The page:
Are All Plants Autotrophs?

Are All Plants Autotrophs?

Most plants are autotrophs because they make their own food. Some plant species are parasitic, meaning they get their nutrients from other sources. Parasitic plants are heterotrophic.

Any plant with green leaves is classified as an autotroph. The definition covers trees, mosses and flowering plants, to name a few. Most plants use photosynthesis to produce food in the form of sugar.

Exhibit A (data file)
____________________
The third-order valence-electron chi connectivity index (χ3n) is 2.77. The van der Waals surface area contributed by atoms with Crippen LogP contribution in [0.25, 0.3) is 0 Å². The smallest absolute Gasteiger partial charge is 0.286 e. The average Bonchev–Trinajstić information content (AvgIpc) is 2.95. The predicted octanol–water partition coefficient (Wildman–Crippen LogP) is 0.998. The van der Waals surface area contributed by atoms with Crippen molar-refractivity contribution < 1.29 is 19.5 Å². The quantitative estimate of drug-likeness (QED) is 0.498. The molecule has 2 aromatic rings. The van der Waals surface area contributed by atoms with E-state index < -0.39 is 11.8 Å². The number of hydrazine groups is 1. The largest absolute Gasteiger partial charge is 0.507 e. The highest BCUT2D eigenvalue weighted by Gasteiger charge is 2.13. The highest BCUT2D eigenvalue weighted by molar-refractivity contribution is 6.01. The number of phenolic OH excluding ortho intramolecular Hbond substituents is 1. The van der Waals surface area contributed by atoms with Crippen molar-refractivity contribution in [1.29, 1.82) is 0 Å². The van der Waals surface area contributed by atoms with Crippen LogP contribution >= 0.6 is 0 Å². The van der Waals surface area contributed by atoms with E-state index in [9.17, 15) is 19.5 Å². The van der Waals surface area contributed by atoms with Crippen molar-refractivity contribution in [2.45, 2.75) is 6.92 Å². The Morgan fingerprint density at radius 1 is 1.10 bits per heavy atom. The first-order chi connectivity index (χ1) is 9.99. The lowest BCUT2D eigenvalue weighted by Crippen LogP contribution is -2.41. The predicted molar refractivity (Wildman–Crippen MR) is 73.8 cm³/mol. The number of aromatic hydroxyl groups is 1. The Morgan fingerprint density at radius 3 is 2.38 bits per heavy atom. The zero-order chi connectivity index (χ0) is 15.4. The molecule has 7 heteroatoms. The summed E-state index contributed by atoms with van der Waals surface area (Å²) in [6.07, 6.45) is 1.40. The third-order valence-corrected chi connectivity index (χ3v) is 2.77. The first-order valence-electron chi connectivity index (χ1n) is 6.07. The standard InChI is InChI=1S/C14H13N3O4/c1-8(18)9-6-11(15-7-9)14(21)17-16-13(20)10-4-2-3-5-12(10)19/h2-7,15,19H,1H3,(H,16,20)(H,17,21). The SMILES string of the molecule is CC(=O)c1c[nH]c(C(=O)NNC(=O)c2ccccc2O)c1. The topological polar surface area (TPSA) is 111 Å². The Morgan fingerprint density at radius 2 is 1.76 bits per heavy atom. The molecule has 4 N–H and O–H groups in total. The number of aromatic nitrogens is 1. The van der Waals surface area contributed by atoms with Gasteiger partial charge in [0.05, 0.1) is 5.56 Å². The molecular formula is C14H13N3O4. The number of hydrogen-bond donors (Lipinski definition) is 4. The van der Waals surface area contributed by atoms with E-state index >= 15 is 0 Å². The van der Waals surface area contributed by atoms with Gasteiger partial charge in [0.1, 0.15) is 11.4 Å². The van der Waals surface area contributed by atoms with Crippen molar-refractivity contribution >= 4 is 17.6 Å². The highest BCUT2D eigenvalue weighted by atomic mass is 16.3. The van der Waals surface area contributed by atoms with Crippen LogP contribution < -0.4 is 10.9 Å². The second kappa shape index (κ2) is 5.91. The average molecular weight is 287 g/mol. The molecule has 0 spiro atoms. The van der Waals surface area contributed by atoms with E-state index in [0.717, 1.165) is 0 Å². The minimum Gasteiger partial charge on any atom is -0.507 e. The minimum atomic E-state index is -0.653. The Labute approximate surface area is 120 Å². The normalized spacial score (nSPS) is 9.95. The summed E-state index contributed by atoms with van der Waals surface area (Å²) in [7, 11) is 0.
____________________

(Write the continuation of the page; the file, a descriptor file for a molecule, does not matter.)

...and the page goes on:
Plants are not the only organisms classified as autotrophs, although they are one of the most well-known examples. Phytoplankton, algae and some types of bacteria are also able to make their own food. Some of these organisms use chemosynthesis instead of photosynthesis.

Chemosynthesis uses the energy generated by chemical reactions to produce food. Some of the bacteria that live in the ocean use hydrogen sulfide to power chemosynthesis.

Parasitic plants are unable to make their own food. These plants feed off the roots or stems of their hosts.